I’m working with five separate clients right now, helping them clarify values expectations for their organizations. I coach their senior executives to identify the values foundation for all staff – leaders, managers, front line staff, everyone – and define those standards in observable, behavioral terms. If you’ve been reading my posts here, you know that I provide very specific direction for this critically important task. That guidance is important because most senior leaders are enthusiastic and not yet skilled in the task of creating appropriate, behaviorally-defined values for their organization members. Over the last 12 years, I and my culture change co-author colleagues at Blanchard have “cracked the code” on valued behavior definition through a lot of hard work and diligent refinement.

A terrific example of clear values expectations was released into the websphere in 2009 in the form of Netflix CEO Reed Hastings’ terrific 128-slide PowerPoint presentation on Netflix’ “Freedom and Responsibility” culture. If you’ve not seen that presentation and you are interested in high performing, values aligned organizations, you really need to read through it (it’s embedded below).

Netflix has certainly had some significant stumbles recently (2011-2013) but seems to be getting back to their “basics,” now, as described in this document.

I’m surprised when I discover that the senior leaders I’m coaching have usually not seen Hastings’ presentation, as it was celebrated in blog postings around the globe. I share the presentation with my clients not because I think they should “duplicate” the values that obviously work so well for the Netflix business model (and staff and customers!) but to understand how clearly Hastings defines Netflix’ values expectations in tangible, observable terms.

Define the Playing Field

Hastings believes values are the behaviors and skills valued in fellow Netflix employees. The nine specific values, clearly defined, include Judgment, Communication, Impact, Curiosity, Innovation, Courage, Passion, Honesty, and Selflessness.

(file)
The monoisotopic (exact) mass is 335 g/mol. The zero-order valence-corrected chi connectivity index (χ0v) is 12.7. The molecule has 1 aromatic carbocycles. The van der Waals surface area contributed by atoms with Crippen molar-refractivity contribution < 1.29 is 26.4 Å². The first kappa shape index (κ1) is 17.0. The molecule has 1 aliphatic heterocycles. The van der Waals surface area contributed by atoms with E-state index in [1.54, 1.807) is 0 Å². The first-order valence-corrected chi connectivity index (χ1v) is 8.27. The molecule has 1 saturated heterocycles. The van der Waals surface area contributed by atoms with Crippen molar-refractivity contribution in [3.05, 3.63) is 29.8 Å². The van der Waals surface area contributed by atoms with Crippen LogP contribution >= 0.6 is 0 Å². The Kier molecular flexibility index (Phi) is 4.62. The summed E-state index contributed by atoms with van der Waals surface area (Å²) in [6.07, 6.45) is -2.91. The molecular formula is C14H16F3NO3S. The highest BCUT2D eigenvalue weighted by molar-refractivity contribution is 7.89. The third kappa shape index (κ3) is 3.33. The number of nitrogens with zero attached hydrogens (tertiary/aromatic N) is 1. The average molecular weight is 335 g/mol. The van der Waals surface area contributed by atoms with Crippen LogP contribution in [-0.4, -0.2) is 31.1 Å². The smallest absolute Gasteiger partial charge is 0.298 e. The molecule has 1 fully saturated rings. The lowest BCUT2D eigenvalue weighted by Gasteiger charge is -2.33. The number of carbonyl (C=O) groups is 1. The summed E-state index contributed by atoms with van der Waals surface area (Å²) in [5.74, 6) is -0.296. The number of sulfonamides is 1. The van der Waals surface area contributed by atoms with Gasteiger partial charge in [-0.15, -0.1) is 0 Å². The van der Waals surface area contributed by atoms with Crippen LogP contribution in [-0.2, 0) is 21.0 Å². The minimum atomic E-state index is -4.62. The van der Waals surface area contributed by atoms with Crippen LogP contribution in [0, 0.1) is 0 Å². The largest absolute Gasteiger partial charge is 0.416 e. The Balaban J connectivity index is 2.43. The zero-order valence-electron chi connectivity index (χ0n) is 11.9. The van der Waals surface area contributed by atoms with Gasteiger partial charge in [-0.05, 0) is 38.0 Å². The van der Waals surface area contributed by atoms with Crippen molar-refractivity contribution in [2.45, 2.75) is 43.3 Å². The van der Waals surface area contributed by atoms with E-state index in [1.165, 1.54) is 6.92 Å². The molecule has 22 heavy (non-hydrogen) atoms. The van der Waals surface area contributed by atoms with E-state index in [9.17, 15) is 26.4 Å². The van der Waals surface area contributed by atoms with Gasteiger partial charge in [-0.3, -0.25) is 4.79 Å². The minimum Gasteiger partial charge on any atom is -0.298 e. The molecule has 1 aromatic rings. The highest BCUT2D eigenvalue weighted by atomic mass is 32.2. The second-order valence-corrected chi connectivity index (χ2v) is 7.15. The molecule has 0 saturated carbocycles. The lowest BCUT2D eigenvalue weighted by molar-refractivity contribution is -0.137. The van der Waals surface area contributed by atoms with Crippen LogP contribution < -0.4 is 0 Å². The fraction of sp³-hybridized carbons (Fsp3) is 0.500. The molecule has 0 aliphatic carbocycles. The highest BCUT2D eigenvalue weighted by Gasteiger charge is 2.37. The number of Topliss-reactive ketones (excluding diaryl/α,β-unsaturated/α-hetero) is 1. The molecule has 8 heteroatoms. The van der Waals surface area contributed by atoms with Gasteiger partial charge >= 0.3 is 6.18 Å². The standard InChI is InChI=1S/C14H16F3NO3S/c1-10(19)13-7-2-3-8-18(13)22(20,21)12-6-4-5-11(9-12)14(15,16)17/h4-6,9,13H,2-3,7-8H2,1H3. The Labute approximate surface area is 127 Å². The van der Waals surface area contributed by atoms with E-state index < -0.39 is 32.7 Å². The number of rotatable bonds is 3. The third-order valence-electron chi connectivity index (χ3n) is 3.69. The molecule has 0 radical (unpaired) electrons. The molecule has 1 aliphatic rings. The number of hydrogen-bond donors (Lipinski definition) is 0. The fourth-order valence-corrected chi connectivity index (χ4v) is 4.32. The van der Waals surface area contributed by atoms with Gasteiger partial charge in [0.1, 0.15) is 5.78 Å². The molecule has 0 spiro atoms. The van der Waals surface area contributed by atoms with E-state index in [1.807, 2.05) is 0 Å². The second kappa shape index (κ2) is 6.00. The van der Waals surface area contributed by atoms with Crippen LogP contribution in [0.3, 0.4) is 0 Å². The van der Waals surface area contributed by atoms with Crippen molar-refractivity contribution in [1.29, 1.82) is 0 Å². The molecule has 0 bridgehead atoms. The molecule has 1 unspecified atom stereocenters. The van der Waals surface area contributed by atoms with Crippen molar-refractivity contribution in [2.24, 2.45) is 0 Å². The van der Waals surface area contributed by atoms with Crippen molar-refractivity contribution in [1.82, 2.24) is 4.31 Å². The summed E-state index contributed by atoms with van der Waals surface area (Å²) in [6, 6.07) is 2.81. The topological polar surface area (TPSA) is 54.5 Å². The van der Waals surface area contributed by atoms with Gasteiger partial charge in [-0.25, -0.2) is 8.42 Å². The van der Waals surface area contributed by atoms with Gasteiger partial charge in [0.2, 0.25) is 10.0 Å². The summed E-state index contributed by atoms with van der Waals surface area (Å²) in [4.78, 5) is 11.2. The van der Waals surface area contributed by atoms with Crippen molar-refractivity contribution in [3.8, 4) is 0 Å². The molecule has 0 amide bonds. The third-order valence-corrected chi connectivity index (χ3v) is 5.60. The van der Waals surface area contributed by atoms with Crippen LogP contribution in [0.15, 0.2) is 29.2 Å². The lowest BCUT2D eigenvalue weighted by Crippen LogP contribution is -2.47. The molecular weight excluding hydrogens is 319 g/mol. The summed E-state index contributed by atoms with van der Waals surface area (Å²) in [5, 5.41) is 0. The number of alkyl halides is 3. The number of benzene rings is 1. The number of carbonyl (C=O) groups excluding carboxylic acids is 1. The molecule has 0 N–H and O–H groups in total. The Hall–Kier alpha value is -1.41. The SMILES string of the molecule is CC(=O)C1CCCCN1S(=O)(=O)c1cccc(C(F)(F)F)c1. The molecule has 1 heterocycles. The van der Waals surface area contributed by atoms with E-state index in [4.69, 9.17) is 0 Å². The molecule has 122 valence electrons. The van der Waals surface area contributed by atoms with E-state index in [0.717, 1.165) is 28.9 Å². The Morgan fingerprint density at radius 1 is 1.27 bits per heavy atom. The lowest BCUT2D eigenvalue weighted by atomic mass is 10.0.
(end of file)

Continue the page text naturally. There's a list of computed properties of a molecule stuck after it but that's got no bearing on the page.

Hastings boldly states that he expects all Netflix employees to question any actions they deem inconsistent with the organization’s declared values. (That commitment is part of the Courage value.)

Hastings wants a culture that attracts and retains what he calls Stunning Colleagues – stars who are able to responsibly perform amidst the ambiguity of a technology driven, fast-paced market that’s attracting competitors every day.

There is no room for “good performers.” Adequate performance will get an employee – at any level – “cut from the team,” to make room for a star in that role. There is no room for brilliant jerks; if jerks are discovered after Netflix’ thorough hiring process, they are offered a fair severance package . . . and quickly sent packing.

Let the Players Apply their Skills and Commitment on the Defined Field

The Netflix culture does not value process adherence – it values freedom, responsibility, innovation, and self-discipline. It values context, not control – by setting a few rules, high performing, responsible staff can creatively respond to opportunities, recover from the few mistakes they make, and continue the company’s growth and innovation.

For example, Netflix’ stunning colleagues have created a killer iPad application that enables live streaming of hundreds of television shows and movies – at the touch of a button. It is amazing technology that just works.

Hastings creates clear expectations for what a great Netflix corporate citizen looks/acts/sounds like and also maps out the context for those desired behaviors and skills.

There are many more insights to be derived from Reed Hastings’ marvelous foundation of clear values expectations. The key learning for my clients and me is that spending the time to map out exactly how a great citizen will go about accomplishing the organization’s goals will generate fabulous results. Our culture clients have enjoyed increased profits, fast-to-market solutions, talent retention, and employee passion. How will your organization benefit?

S. Chris Edmonds

S. Chris Edmonds

Chris helps leaders create purposeful, positive, productive work cultures. He's a speaker, author, and executive consultant. He blogs, podcasts, and video casts. He is the author of The Culture Engine and six other books.
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